Five verses God has tattooed on my heart: #4 Psalm 119:113

Two years ago, I decided to give myself a challenge as I was starting out this blog. I decided to blog my way through the longest, and what I assumed to be the most boring psalm in the Bible, Psalm 119. Boy was I surprised at what I found there! It’s basically a love song about God’s law. I thought it was nothing more than a giant sycophantic gesture. But it was my time of reading this psalm during my Monday fasts probably more than anything else when the Bible first began to breathe on me
in a mystical way. There were many verses that blew my mind but verse 113 was the one that I decided would be the title of a devotional book if I ever wrote one about Psalm 119. Continue reading

Five verses God has tattooed on my heart: #3 John 1:5

In my second semester of Biblical Greek in seminary, I discovered John 1:5, “The light shines in the darkness, and the darkness did not seize it.” I had to translate it for my homework. What immediately drew my attention was the verb in the second clause which the NRSV translates as “overcome” and the NIV translates as “comprehend.” It was reflecting on the intersection between these two translations that gave John 1:5 the meaning that it has for me. Continue reading

Looking Back on 2012: April-May

In March, I fasted from blogging for Lent. April and May of 2012 were dominated by thoughts about our United Methodist General Conference. There was also a series of violent tornadoes that John Piper decided to interpret as God’s wrath against America for homosexuality or abortion (I can’t remember which one). Since homosexuality dominated the conversation around General Conference, I wrote a few pieces about it, striving to be both faithful to scripture and faithful to people I love who are gay. I also preached a sermon comparing and contrasting the uniformity and top-down vision of the Tower of Babel with the chaos of Pentecost. So here are the 10 from April and May. Continue reading

Seven chapters, new title for Mercy Not Sacrifice

I have reduced my book to seven chapters and have given it a new title: Mercy Not Sacrifice: Salvation for Recovering Evangelicals. It may be too bold; I almost feel like checking the sky above me for lightning. My brother John Meunier had challenged me to come up with a unifying theme, and last night in Bible study we read about Zacchaeus where Jesus says, “Salvation has come to this house.” So it hit me this morning that there’s one question that evangelicals think we know the answer to but really ought to step back and reconsider: What is salvation? I propose 7 answers. Continue reading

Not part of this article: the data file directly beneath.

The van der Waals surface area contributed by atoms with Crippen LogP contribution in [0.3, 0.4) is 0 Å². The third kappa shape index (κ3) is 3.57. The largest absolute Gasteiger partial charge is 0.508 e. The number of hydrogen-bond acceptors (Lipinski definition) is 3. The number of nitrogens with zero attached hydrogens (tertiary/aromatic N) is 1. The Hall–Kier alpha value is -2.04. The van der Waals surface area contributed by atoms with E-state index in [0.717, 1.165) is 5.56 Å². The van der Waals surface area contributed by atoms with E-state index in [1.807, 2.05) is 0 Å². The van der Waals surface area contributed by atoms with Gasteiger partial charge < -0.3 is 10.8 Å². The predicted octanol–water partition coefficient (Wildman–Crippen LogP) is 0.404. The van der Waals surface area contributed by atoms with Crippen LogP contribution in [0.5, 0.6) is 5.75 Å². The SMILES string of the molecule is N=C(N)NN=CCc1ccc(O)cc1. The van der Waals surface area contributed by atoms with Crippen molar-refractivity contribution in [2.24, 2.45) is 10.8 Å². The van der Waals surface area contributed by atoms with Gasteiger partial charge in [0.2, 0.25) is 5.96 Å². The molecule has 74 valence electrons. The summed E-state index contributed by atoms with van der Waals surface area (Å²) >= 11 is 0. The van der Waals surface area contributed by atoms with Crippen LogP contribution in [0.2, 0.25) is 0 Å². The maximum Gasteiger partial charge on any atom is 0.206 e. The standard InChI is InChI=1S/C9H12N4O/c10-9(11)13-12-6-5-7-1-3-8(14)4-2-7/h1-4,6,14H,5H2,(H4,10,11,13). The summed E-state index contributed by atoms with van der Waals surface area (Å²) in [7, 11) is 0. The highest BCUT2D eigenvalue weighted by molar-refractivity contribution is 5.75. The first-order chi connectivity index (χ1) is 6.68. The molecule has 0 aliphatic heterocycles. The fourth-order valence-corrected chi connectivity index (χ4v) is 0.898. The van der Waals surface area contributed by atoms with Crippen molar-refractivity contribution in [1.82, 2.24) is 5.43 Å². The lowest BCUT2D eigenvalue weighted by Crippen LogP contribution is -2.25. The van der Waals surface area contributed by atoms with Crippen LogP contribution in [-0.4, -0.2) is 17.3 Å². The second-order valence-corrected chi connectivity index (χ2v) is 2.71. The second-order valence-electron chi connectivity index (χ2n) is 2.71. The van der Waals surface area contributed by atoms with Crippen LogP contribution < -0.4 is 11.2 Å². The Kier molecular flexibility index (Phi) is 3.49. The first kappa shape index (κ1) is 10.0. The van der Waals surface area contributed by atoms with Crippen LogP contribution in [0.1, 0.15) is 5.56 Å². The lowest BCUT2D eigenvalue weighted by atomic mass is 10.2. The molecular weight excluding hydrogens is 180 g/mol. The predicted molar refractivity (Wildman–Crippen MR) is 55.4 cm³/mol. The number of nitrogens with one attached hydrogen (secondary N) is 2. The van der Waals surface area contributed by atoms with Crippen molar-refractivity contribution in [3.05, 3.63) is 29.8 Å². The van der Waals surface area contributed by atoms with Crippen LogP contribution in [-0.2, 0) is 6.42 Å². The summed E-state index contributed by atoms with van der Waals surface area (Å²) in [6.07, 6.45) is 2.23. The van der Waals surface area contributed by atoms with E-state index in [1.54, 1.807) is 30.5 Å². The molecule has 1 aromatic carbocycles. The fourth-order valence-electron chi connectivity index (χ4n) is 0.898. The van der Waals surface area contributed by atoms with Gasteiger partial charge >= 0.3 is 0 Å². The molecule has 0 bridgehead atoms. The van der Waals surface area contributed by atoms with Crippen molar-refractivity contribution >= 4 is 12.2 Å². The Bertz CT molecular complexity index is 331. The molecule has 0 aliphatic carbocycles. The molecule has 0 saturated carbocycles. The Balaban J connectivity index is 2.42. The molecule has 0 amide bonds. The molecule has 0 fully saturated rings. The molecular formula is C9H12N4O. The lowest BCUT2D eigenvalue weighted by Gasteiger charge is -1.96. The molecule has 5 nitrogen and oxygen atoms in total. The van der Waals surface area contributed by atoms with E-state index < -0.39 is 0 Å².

My favorite Catholic hymn: There’s A Wideness in God’s Mercy

Today at the basilica Monday mass like many weeks, our recessional hymn was “There’s a Wideness in God’s Mercy.” I really love this hymn and have been wanting to adapt it into a contemporary format. It affirms the basic goodness of God. Not just goodness in the sense that “God’s in charge so whatever He does is something we’re supposed to call good,” but the kind and gentle goodness Jesus exudes in saying “Come to me you who are weary.” I’m weary today so I was richly blessed by it. Here are the words.

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Words of wisdom from Henri de Lubac

If I keep on reading theologians like Henri de Lubac, I might not be able to resist going Catholic. The main thing that holds me back is my confidence in the appropriateness of my wife’s call to sacramental ministry and a genuine bafflement that iconic representation of Christ would be gendered in light of Galatians 3:28. Well, and then there’s the fact that like the first Protestant, Paul of Tarsus, if the Jerusalem council told me to make the Gentiles avoid sacrificial meats (Acts 15:20), then I would follow Paul’s example of pastoral authority in “interpreting” apostolic authority as something that does not command absolute obedience but should not be scorned (Romans 14). So I’ll probably always remain a Protestant in love with Catholicism but with some degree of personal unmediated access to the Word and Spirit. Still I don’t think Henri de Lubac would excommunicate me if he were the pope, since he was a man who transcended the tyranny of knowledge in its ghastly scholastic/systematic scaffolding to touch the depth of God’s wisdom. All right so I’ll stop babbling and start sharing the words of wisdom that got me giddy from de Lubac’s Paradoxes of Faith. Continue reading